Two Mississippi State relievers who throw nauseating breaking balls are from the Mississippi gulf coast.
One of them is Jacob Lindgren, who, three years after being selected in the 12th round by the Chicago Cubs, was picked Thursday in the second round of this year's draft by the New York Yankees.
The former St. Stanislaus Rock-a-Chaw celebrated the next day by relaxing at The Bridges Golf Club in the bay.
It was also an opportunity for his Starkville teammate and former Gulfport Admiral Jonathan Holder to calm his own mind and keep it from spinning out of control waiting to hear where he might go since he was projected to be picked up on day two.
"Steve Lindgren, Jacob's dad, just said, 'Hey, why don't you go golfing with us,'" Holder said. "I said, 'Yeah, absolutely.' It helps keep you relaxed instead of sitting there at a computer screen and maybe being disappointed if you don't go where you want to."
Holder wanted to keep from being distracted as long as possible, but even with his cell phone in silent mode, he couldn't ignore any phone calls because one particular ring could've been the one in which he's been waiting for a long time.
While he was on the seventh green, Holder received a call from the Yankees organization that he'd been selected in the sixth round with the 182nd overall pick.
"I really didn't have any words to say," Holder said. "I've never been in this situation before. When I saw that it was the Yankees that were going to take me, my first thought was, 'Hey, you know, I might get to still be throwing partners with my boy (Jacob Lindgren). It was exciting and I'm happy to be a Yankee."
"When it happened, we just went crazy and jumped around," Lindgren said. "Holder was running circles out on the green. He was going crazy. It's just an exciting time. It was the first time he got drafted so he was stoked. He was pumped."
Both Holder and Lindgren sported adjustable, faded navy blue hats with the famous Yankees cap logo on the front during their shortened day of golf. In a few years, those hats may be fitted with the MLB logo on the back.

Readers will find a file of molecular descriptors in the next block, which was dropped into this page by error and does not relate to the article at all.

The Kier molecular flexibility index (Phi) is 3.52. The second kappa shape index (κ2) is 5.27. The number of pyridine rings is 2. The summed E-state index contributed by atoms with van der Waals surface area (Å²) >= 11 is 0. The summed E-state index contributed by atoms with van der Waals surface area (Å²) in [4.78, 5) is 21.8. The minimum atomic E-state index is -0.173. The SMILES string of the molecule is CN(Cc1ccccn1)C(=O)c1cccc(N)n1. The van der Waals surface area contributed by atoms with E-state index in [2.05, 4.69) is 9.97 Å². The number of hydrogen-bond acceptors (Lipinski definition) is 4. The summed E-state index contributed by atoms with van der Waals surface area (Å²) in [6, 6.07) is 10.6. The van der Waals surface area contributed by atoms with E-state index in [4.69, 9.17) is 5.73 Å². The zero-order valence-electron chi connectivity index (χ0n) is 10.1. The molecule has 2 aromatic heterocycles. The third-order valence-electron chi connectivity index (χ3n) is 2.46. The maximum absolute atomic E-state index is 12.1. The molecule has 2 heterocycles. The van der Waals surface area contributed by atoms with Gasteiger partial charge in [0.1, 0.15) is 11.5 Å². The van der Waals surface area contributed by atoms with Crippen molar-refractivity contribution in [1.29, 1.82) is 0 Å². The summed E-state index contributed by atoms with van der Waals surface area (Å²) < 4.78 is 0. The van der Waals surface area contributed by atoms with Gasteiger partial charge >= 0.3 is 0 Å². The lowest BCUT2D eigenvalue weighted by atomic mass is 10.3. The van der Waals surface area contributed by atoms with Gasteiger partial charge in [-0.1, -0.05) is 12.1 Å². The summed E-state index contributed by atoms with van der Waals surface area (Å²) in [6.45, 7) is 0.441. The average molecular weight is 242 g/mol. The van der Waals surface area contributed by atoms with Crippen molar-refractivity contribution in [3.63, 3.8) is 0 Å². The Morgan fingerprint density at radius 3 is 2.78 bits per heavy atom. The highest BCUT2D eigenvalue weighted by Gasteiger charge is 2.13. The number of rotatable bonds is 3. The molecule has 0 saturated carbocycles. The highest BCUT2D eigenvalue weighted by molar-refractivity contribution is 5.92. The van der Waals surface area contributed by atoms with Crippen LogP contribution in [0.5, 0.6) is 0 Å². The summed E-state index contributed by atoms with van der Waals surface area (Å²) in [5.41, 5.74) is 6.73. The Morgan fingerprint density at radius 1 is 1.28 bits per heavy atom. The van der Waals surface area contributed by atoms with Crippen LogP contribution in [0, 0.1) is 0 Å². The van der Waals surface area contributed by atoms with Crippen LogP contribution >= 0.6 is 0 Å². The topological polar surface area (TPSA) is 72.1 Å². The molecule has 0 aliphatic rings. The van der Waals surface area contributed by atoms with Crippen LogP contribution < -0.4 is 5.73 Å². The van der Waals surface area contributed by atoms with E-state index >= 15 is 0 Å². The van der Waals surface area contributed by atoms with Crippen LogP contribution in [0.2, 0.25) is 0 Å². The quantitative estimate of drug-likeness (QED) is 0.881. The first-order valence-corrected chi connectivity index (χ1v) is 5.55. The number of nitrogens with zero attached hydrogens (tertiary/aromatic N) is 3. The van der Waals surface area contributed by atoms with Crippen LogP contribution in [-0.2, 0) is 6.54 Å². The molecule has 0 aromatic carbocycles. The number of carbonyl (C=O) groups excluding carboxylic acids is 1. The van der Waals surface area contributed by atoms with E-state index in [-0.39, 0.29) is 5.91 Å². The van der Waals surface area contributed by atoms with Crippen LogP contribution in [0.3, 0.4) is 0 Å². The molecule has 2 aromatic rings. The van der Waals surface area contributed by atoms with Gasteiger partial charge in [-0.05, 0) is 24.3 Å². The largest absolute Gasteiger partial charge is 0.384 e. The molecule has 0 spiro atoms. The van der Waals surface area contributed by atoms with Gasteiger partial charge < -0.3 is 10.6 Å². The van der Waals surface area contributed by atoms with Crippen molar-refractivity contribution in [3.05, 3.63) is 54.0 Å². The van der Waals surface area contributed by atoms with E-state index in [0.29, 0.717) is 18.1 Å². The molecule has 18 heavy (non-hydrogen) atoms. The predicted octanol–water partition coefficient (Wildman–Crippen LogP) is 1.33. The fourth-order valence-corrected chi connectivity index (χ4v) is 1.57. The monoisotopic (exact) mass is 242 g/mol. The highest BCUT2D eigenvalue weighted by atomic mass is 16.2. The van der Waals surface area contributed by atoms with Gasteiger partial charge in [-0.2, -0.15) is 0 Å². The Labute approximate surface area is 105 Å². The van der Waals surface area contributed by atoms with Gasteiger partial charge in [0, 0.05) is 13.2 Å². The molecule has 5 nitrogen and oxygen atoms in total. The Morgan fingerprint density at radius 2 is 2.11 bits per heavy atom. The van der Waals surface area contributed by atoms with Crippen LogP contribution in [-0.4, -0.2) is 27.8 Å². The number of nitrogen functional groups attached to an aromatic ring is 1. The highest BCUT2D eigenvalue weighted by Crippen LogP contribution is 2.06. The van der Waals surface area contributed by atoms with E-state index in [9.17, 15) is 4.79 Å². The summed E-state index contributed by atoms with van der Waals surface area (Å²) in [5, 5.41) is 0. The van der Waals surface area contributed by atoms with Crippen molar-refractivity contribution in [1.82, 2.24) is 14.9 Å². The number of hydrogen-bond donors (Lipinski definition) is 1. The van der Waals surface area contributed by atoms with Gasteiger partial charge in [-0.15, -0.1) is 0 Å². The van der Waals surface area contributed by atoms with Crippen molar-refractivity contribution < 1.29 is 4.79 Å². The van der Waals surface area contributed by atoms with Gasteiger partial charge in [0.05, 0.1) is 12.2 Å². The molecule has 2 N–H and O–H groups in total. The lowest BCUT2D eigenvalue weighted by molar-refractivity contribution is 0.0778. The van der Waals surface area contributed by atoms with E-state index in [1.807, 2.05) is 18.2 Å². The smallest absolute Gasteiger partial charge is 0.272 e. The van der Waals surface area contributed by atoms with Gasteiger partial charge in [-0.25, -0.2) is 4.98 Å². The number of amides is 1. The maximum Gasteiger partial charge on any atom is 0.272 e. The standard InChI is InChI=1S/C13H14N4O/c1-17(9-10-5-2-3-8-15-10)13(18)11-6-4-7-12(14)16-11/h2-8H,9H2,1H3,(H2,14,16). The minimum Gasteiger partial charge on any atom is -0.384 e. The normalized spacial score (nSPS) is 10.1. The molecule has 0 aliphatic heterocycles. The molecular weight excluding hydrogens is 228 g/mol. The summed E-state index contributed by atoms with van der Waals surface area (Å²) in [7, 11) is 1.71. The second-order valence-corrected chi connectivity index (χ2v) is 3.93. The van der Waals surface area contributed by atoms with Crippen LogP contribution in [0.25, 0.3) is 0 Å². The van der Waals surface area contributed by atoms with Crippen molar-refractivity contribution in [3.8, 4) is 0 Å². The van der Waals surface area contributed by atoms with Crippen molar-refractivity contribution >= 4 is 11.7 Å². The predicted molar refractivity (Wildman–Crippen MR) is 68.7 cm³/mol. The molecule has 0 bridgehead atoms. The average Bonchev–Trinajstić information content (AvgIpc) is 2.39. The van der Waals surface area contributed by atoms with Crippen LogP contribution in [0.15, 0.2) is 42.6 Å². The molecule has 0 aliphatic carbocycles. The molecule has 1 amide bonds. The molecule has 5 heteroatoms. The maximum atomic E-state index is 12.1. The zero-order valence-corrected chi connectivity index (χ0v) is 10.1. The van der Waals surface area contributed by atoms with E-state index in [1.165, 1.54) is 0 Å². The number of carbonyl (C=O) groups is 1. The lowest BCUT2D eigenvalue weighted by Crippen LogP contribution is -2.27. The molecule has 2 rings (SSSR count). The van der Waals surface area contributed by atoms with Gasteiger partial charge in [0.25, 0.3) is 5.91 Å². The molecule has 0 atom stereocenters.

While that scenario may not play out for a few years, the throwing buddies have a chance to go from the most intense college baseball rivalry, Mississippi State and Ole Miss, to the most historic rivalry in Major League Baseball, the New York Yankees and Boston Red Sox.
"God was preparing us for something later on down the road by putting us in the Mississippi State and Ole Miss clash," Holder said. "I was a part of that rivalry for three years and maybe sometime down the road we could be in Yankee Stadium playing the Red Sox."
The intensity among the fans is also unmatched when it comes to any athletic matchup between Mississippi State and Ole Miss. Lindgren and Holder both stated that they do intend to sign with the Yankees despite having one year of eligibility remaining, but they will always remember the fans in Starkville that helped them reach the level they've attained now.
"I feel like without all the fans, the coaches, family and friends, I wouldn't be where I am now," Lindgren said. "I've had good support. They've really supported me and I'm very thankful."
"The (Mississippi State) fans mean the world to me," Holder said. "It's not every day where you get to be welcomed in by 18,000 Mississippi State fans that come to watch you play in a regional. Being supported like that, along with (pitching) coach (Butch) Thompson and (head) coach (John) Cohen, they've really pushed me along and got me to where I need to be."
They definitely didn't forget about their brothers with whom they fought the same battles -- both in high school and college.
"You can't pitch without an infield and outfield," Holder said. "All the love goes to them after all the support they gave to me."
"Growing up in Bay St. Louis and going to St. Stanislaus were big parts of my life," Lindgren said. "I grew as a man and a ballplayer. When I went to Mississippi State, I grew even more. I'm excited to see what happens now."
According to Lindgren's past and future teammate, it's also a day that will be No. 1 on the list of top life experiences. That is, until it's time to welcome the next generation's baseball (or softball) player.
"I heard that maybe when you have a kid one day that that's probably the best day of your life," Holder said. "This has got to be a close second."